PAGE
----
Bottles are flying in the wake of Amanda outing Zoe as a terrorist, but no one wants to duck and cover.
After blurting out that Zoe is a member of the Soldiers of the One on interplanetary television, the Graystones are now personae non gratae. Protestors are boycotting Graystone Industries, the company’s stock is plummeting, and its $2 billion loan to the twelve colonies’ banking system is almost up for repayment. Is it too big to fail? Will there be a bailout? We find the economic allusions to real life more unseemly than the terrorist ones.
Each parental unit tries to reconcile the fact that Zoe might be a suicide bomber in his/her own way. Daniel slums it at a dive-y boxing gym and takes out his angst on his sparring partner (who is the reincarnation of eighties John Oates). Amanda, on the other hand, is over her crying jag from the last episode. She doesn’t have as much trouble swallowing the Zoe-as-troubled-mastermind theory. She just wants to forget it all with a good frak on the desk in Daniel’s lab. But oops, the Zoebot is watching. Awwwkward.
Rather than stab out her robo-eye visor, Avatar Zoe gets creative. She figures out how to hook up the holoband to the Cylon body and “ta-frakin-dah” she’s back in the virtual world. Well, actually, the blank virtual box where Daniel also hid the avatar of Adama’s daughter, Tamara, who still has no clue why her heart’s not beating. The girls feel along the walls for a rift in the space-time continuum, er, a piece of shared code that manifests itself as a doorway to the rest of the virtual world. Freaked out by all bacchanalia once they get to Club V, Tamara tries another doorway out. Memo to the writers: little-girl-lost scenes work best when David Bowie is somehow involved.
Caprica has gestured at the possibility that Avatar Zoe might make different decisions than Human Zoe. But for now the copy is happy to follow its master’s plans. This means hightailing it to the STO safe house on Gemenon, never mind that the evidence-tampering police have their sights fixed on Castle Graystone. We suspect the writers are holding off until Human Zoe’s grand scheme turns out to mean that some harm will come to the Avatar (which maybe triggers the Cylon’s latent homicidal tendencies?). But the idea that a clone could turn out differently than the original is something Battlestar Galatica did well (e.g., “I’m Sharon, but I’m a different Sharon”), and we hope they play around with it here.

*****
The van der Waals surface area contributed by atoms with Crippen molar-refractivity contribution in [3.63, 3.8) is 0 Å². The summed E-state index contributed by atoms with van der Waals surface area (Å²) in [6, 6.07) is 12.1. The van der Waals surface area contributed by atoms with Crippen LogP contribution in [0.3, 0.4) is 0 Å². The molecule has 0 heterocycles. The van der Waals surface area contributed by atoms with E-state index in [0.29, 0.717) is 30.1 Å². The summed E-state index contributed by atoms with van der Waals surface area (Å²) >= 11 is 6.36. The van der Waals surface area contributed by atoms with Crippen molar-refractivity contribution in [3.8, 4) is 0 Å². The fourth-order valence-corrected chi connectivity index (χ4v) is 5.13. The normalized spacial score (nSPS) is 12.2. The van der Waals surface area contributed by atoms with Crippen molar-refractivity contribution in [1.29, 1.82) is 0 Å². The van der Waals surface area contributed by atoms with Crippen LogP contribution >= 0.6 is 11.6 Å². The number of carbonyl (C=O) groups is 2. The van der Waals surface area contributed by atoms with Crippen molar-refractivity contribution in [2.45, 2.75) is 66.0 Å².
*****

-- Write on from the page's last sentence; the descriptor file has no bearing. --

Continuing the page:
Poor little Lacy Ringwald. First she has figure out how to lug 2,000 pounds of Cylon to Gemenon. Plus, things are rough for her at the Athena School now that everyone knows she’s been palling around with terrorists. But wait, are those sympathetic looks from Keon Gatwick (Liam Sproule)? He mocks her like the other cool kids, but something in his eyes says different. It’s all very Blaine and makes our heart patter.
Avatar Zoe informs Lacy that Keon is actually Bomber Ben’s BFF. Keon’s strapping; maybe he can help with Cylon logistics. To get his attention, naturally, Lacy tackles him in broad daylight after leaping out from behind a tree. (We really relate to her spazziness.) Keon says he doesn’t find her physically threatening. Lacy, still straddling him, replies, “My knees are pointy and fast and hard.” Foreplay! Where is this feisty attitude when she’s getting bossed around by Avatar Alpha Brat?
Wayward Willie Adama skips school to hang out with the ruffians at an OTB in Little Tauron. Uncle Sam’s ticked off that he didn’t sneak off after attendance and advises him to call the school and say he’s out for the Tauron Day of Devotion to Mars. (From personal experience, we can attest that faking ethnic holidays is actually a versatile get-out-of-jail card. I mean, what public-school teacher knows which day Diwali really falls on, are we right?)
Meanwhile, Zoe and Lacy aren’t the only ones getting virtual. Sister Clarice holobands herself into the hallway of a Comfort Inn. Inside one of the rooms is a confessional with an anonymous higher-up from the STO. He/she wants Clarice to lay low during the investigation, but she tells him she’s close to tracking down Zoe’s avatar, who turns out to be part of a prophecy about apotheosis. Uh, we were just kidding about the whole Zoebot being Jesus thing. But maybe the writers weren’t?
SyFy billed this series as a tale of two families, and the Graystones and the Adamas get further intertwined this week. Like, physically intertwined, when Sam’s fist connects with Daniel’s face outside the boxing ring. Joseph wants to see his daughter’s avatar and try to create a copy of his wife, but when Daniel can’t deliver, he decides to have Sam off Amanda. Caprica has a penchant for cliff-hanger endings, but the threat falls flat. Thug-with-a-heart-o’-gold Sam will have a moral crisis over it. Or the police presence at the Graystones will make it impossible. But really, we just don’t buy that Joseph, who’s been half-present (and half-acted), is at his breaking point yet.
While everyone’s hating on the Graystones, the Graystones are hating on the media-industrial complex. Amanda is pleased when a bottle aimed at her head nicks a reporter instead. And Cyrus Xander, Daniel’s No. 2, hires a PR flack who tries to get the CEO to sit down with late-night talk-show host Baxter Sarno (Patton Oswalt playing some amalgam of Bill Maher and Jon Stewart.) “More than half of college-aged viewers get their news from Sarno!” But Daniel’s no Bill Keller, and he doesn’t want to sell out his little girl. In the end, after watching his brand suffer, he agrees to go on the show. Daniel in the hot seat with his dastardly new slicked-back hairdo! Sarno’s low-blows! We actually can’t wait for the showdown.